Oh, summer. Long days, green trees, bright flowers, and a dog emphatically sniffing the dried refried beans on your shoes when you come home, hot and exhausted, after working a double in a Tex-Mex restaurant. For me, summer brings back memories of waiting tables. I spent many of my high school, college and years beyond working in restaurants. Some were summer jobs, some lasted longer. I’ve served food in small towns, big cities, breakfast places, diners, and corporate franchises. The daily egg and bacon special, filet mignon, vegetarian souffles, giant margaritas — I’ve delivered all of these things and more to tables of hopeful, hungry diners.
I caffeine-buzzed my way through too many midnight shifts, waiting on the bar crowd, a crowd with a warped sense of time.“Where’s my food! I’ve been waiting forevveeerr!” As a midnight shifter, I was also lucky enough to witness two drunk streakers racing through the all-night diner parking lot, which caused the restaurant to erupt in roll-on-the-floor laughter.
I’ve been a clumsy server. I’ve spilled soda in laps and salsa down backs. I’ve been left pennies, and worse, no tip at all. By the way, if you are thinking of stiffing a waitress, check out Jan Beatty’s poem – A Waitresses‘ Instructions on Tipping or Get the Cash Up and Don’t Waste My Time – in her poetry collection Mad River. “Twenty percent minimum as long as the waitress doesn’t inflict bodily harm” is totally fair, my friends.
There are plenty of things I’d like to forget about waiting tables. But the best memories are courtesy of the colorful and entertaining co-workers. So, below I’ve made a list of some quintessential server tropes, if you will. And yes, I’m generalizing for the sake of this post. I’ve met at least a couple versions of each of these folks, and remember them all fondly. Of course, the library has plenty of materials on waiting, some of which I have paired up below. So read on, and reminisce, commiserate or learn more about the art of waiting.
- The one who works really hard and wants you to know it. Arlene from True Blood and the Sookie Stackhouse novels, anyone?
- The one who absolutely cannot stand their colleague’s cigarette breaks and the counterpart, the one who is always on smoke break. Would one such smoker have been Anthony Bourdain, the chef? Perhaps not, but check out his amazing memoir with a most candid look at the restaurant biz, Kitchen Confidential.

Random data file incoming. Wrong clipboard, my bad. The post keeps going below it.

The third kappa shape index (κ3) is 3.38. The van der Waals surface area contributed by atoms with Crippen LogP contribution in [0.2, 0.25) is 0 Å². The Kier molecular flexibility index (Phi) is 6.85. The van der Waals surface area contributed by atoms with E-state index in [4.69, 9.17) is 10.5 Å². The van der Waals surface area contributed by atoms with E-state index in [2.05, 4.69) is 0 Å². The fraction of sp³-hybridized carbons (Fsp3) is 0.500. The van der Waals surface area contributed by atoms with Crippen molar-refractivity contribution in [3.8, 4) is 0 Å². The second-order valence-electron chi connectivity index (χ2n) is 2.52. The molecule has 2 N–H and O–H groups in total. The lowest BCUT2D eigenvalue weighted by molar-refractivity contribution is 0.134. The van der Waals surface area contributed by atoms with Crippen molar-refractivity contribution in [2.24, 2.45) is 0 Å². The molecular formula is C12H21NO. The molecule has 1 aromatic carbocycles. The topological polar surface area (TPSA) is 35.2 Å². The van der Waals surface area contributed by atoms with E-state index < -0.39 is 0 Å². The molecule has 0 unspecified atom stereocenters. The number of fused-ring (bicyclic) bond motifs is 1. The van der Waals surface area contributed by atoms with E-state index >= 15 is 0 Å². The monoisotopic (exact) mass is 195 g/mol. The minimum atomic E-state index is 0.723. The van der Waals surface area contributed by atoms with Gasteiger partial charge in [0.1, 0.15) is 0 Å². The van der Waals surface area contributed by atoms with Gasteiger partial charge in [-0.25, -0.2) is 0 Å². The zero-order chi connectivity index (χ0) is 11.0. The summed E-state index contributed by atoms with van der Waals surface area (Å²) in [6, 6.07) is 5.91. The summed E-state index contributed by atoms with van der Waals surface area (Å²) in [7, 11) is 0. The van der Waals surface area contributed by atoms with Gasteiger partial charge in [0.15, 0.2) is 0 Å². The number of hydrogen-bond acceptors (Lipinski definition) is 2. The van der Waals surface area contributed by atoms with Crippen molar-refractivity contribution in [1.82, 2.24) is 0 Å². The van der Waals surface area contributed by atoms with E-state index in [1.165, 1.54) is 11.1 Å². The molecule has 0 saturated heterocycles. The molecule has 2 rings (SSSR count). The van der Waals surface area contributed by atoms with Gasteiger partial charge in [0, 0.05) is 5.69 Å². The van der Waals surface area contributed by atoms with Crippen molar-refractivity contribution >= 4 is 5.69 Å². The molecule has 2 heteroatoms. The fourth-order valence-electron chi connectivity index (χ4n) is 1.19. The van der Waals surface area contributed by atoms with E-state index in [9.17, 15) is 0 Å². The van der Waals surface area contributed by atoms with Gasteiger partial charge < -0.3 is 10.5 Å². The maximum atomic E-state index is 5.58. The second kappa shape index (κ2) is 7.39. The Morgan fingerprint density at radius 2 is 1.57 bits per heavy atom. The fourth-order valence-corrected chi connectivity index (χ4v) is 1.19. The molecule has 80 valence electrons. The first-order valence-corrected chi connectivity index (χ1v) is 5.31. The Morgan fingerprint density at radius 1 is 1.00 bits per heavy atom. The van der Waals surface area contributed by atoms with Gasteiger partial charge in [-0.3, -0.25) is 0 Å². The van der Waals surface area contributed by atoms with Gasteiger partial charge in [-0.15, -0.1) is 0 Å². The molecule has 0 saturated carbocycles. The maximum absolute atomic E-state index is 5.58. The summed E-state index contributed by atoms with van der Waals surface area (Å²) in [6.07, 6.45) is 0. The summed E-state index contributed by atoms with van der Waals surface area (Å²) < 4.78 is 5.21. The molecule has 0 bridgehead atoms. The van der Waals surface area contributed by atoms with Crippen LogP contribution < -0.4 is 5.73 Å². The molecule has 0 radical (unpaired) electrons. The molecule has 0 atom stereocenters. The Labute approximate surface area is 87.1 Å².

- The one that never does their side work, but all the customers love them (probably because they spend all their time in the front-of-the-house). As Tori Amos ponders in the song Waitress, “Boys all think she’s living kindness… is her power all in her club sandwich?”
- The two who conducted a hot and heavy romance but now hate each other and you dread seeing them on the schedule at the same time. Deborah Ginsberg, author of the server memoir Waiting: The True Confessions of a Waitress, was much more mature about her workplace relationships.
- The one who just wants to do their job and go home and is totally over all of the drama. This is the one to befriend; they’ll keep your head straight. And this one most reminds me of Jennifer Aniston’s character in Office Space. Aniston’s famous “37 pieces of flair” scene resonates strongly with many of the servers and ex-servers I know.
- The one in possession of a strong propensity for spilling things. That was me. Dear Catastrophe Waitress is a song AND a book, my friends.
Have you met any of these server-types? Or do you have a Waiter Rant of your own to share? Please share in the comments.
3 responses to “The Waiting Ones”
Nicely written piece connecting personal memoir to film/fiction. This brings me back to the days of being a dishwasher at Crepes and Greens in Toronto. Feeding the Hobart machine. Waiters/waitresses were rated by how well they treated (or even acknowledged) the grunts washing the dishes. Highlights included a couple of fist-fights, and the generosity of cooks to sneak us fine crepe meals while the manager was out.
Oh my, fist-fights! What a place to work!
It is very smart to be kind to the cooks, if you want tasty treats or if you want your tables’ food to be on time. And yes, dishwashers definitely deserve much respect for their very hard work!
It looks like that for any slice of life, from waitressing to high steel bulding, there’s a dozen books and/or songs about it.
Must have something to do with people’s need to communicate.